Mnuchin Says Turkey Faces More Sanctions If Pastor Not Released
(Bloomberg) -- Treasury Secretary Steven Mnuchin said the U.S. is ready to slap Turkey with more sanctions if President Recep Tayyip Erdogan refuses the quick release of an American pastor, escalating a diplomatic rift that has roiled global financial markets.
“We put sanctions on several of the Cabinet members,” Mnuchin said Thursday during a Cabinet meeting at the White House. “We have more that we’re planning to do if they don’t release him quickly.”
The lira pared gains Thursday following Mnuchin’s remarks. The dollar and Japanese yen rallied.
Mnuchin’s remarks were prompted by President Donald Trump, who said Turkey has “not proven to be a good friend” to the U.S. Trump complained that his administration had secured the release of a Turkish citizen from an unnamed country on behalf of Erdogan, who didn’t reciprocate by releasing pastor Andrew Brunson.
“We got somebody out for him,” Trump said. “He needed help getting somebody out of some place, he came out. They want to hold our wonderful pastor. Not fair. Not right.”
Trump was referring to his urging that Israeli Prime Minister Benjamin Netanyahu release a Turkish citizen, Ebru Ozkan, who’d been arrested in Israel on accusations of abetting Hamas, a person with knowledge of the matter said. Netanyahu did it, and Ozkan was sent back to Turkey on July 16.
Trump thought he had a deal for Brunson’s release, an administration official said. Instead, Turkey moved the pastor to house arrest.
The president’s frustration was signaled in a meeting between White House National Security Adviser John Bolton and Turkish Ambassador to the U.S. Serdar Kilic earlier this week.
Bolton flatly told the ambassador, who had requested the meeting to discuss the dispute, to release Brunson, according to the official.
Trump continued his barrage against the Ankara government on Thursday evening with a tweet: "Turkey has taken advantage of the United States for many years. They are now holding our wonderful Christian Pastor, who I must now ask to represent our Country as a great patriot hostage. We will pay nothing for the release of an innocent man, but we are cutting back on Turkey!"
The plight of Brunson has dominated the Trump administration’s policy toward its NATO ally, even as the dispute shakes currency markets. Brunson, who Turkish officials say had links to a failed 2016 coup, is being held under house arrest. A lower court already turned down his lawyer’s request to free him and the U.S. has said it won’t negotiate until he’s released.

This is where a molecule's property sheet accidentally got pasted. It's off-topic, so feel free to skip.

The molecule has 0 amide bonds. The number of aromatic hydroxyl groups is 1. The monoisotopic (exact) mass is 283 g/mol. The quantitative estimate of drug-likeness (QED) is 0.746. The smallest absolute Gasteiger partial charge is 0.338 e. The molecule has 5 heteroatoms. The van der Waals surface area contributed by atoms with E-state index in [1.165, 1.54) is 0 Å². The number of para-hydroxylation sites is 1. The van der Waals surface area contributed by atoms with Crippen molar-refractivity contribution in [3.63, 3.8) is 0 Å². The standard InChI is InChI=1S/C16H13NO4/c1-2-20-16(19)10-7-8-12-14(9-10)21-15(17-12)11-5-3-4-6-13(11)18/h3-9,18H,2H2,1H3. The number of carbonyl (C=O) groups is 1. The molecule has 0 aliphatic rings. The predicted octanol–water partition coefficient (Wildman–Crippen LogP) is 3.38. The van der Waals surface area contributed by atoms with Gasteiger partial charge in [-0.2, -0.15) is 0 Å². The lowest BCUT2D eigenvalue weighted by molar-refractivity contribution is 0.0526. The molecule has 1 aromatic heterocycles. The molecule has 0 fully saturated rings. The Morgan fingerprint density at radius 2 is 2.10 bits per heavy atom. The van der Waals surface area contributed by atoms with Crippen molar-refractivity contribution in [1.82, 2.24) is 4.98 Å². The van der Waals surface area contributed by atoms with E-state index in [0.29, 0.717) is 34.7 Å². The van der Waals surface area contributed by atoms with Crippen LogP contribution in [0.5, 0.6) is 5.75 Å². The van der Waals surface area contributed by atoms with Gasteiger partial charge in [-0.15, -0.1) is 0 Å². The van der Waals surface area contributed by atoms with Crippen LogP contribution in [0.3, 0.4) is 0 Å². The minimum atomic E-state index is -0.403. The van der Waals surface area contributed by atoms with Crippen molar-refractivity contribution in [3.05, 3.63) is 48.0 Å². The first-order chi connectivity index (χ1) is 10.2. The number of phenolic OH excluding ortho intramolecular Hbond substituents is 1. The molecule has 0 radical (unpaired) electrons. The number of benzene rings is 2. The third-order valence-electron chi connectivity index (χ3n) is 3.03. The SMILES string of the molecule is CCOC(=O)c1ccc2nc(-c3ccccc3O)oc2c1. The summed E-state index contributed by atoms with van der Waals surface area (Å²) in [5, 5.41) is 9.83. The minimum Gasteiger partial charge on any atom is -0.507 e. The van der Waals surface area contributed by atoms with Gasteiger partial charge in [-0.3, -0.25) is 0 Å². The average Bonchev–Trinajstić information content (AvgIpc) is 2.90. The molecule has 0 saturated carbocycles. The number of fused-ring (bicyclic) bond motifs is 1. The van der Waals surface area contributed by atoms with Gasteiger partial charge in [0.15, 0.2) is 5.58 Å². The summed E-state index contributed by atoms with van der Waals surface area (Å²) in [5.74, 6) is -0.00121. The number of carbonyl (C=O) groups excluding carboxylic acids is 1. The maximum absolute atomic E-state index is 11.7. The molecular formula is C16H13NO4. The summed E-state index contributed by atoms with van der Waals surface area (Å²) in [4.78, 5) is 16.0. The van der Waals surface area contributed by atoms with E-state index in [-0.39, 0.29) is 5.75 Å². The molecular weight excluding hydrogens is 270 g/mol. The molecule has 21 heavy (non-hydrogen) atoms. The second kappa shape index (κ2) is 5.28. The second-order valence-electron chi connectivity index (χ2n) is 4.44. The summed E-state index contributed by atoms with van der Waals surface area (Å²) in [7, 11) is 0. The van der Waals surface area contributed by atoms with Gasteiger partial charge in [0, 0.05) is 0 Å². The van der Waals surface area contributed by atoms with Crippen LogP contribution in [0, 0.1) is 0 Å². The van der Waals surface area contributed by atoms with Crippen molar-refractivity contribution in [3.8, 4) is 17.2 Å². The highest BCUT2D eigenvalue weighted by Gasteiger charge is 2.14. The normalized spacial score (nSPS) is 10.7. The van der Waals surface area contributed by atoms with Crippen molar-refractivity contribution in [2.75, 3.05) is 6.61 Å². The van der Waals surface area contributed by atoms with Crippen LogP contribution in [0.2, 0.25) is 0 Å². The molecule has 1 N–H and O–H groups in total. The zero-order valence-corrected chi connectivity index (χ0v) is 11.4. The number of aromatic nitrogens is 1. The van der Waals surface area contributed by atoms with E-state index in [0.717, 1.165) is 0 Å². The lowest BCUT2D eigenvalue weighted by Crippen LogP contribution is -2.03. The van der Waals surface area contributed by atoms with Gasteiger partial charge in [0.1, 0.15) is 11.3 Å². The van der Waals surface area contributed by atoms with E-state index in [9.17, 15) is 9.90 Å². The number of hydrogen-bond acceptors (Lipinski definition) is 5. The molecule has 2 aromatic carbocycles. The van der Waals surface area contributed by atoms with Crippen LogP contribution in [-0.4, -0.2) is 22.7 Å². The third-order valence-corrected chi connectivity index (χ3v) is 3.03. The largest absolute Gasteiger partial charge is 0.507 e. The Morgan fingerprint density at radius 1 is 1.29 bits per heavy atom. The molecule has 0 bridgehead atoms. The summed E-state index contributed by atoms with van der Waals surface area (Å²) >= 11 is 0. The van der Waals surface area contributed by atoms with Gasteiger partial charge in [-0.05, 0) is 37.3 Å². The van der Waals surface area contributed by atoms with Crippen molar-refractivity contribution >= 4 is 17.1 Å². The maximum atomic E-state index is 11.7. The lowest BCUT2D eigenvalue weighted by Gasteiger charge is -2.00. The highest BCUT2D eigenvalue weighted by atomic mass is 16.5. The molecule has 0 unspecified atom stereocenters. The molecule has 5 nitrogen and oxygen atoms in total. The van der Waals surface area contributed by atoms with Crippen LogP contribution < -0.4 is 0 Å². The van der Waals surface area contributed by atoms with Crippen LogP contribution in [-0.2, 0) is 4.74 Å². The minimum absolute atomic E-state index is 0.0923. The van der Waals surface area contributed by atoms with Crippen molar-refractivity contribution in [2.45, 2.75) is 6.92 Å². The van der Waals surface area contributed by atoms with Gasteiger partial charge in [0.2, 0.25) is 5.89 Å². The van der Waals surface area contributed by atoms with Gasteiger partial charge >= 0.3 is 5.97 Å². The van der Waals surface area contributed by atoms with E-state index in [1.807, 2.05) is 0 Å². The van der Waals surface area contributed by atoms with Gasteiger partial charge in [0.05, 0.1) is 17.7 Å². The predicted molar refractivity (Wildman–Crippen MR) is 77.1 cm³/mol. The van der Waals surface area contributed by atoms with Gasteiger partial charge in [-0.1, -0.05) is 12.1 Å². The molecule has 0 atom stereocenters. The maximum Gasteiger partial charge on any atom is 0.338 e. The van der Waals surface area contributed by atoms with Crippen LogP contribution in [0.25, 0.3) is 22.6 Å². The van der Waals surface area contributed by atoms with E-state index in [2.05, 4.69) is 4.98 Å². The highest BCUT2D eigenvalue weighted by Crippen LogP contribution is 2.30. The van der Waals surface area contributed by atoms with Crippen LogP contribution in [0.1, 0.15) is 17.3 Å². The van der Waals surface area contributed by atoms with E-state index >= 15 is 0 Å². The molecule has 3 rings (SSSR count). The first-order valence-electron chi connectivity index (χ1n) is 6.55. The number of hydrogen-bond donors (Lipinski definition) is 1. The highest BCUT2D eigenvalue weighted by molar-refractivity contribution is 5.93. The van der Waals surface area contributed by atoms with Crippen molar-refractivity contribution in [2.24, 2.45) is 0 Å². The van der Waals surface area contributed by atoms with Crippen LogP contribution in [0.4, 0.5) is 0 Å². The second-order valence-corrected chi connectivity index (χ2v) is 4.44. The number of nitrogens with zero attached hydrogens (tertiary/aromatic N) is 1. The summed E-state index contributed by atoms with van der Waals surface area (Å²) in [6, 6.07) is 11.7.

Erdogan has said the standoff would push Turkey to forge other alliances. His government said it would not comply with U.S. sanctions against Iran, a key oil supplier to Turkey.
He has also moved to shore up alliances in Europe and the Middle East, easing pressure on the battered lira, as the standoff with the U.S. has deepened. Efforts to rally support and bolster domestic markets included a call Thursday between Turkish Finance Minister Berat Albayrak and international investors.
Erdogan also spoke with French President Emmanuel Macron, a day after talks with German Chancellor Angela Merkel. While Berlin isn’t offering any aid, the conversation reflects the stakes on both sides and Germany’s sway as the biggest economy in Europe.
Germany wants Turkey to avoid a financial meltdown and can’t allow the country to descend into chaos, according to a person familiar with Merkel’s thinking who asked not to be identified. After a war of words over democratic values sent relations to a low point a year ago, Germany is also making an overture by hosting Erdogan for a state visit on Sept. 28.
Relations between Berlin and Ankara deteriorated as Erdogan consolidated power after the failed coup in 2016. Tensions escalated after Turkey detained a group of a human-rights activists and jailed a German journalist. Another dispute led Germany to withdraw troops from a NATO air base in Turkey. But Erdogan’s overtures to Europe suggest he’s prepared to mend ties in an attempt to weather the U.S. pressure.
A $15 billion pledge of support from Qatar will help Turkey buy time as it tries to contain double-digit inflation and a mass of foreign currency debt, investors say. But it won’t replace the need for new policy. Qatar’s pledge rewards Erdogan for standing by the gas-rich Gulf country against a Saudi-led boycott backed by Trump.
Turkey’s effort to bolster its political alliances came in tandem with steps taken by authorities to support the banking system and curb short selling of the lira. The lira had lost as much as a quarter of its value within a matter of weeks after the U.S. sanctioned members of Erdogan’s government. Albayrak on Thursday ruled out restrictions on movement of capital as a policy option, helping lift the currency before Mnuchin’s remarks.
©2018 Bloomberg L.P.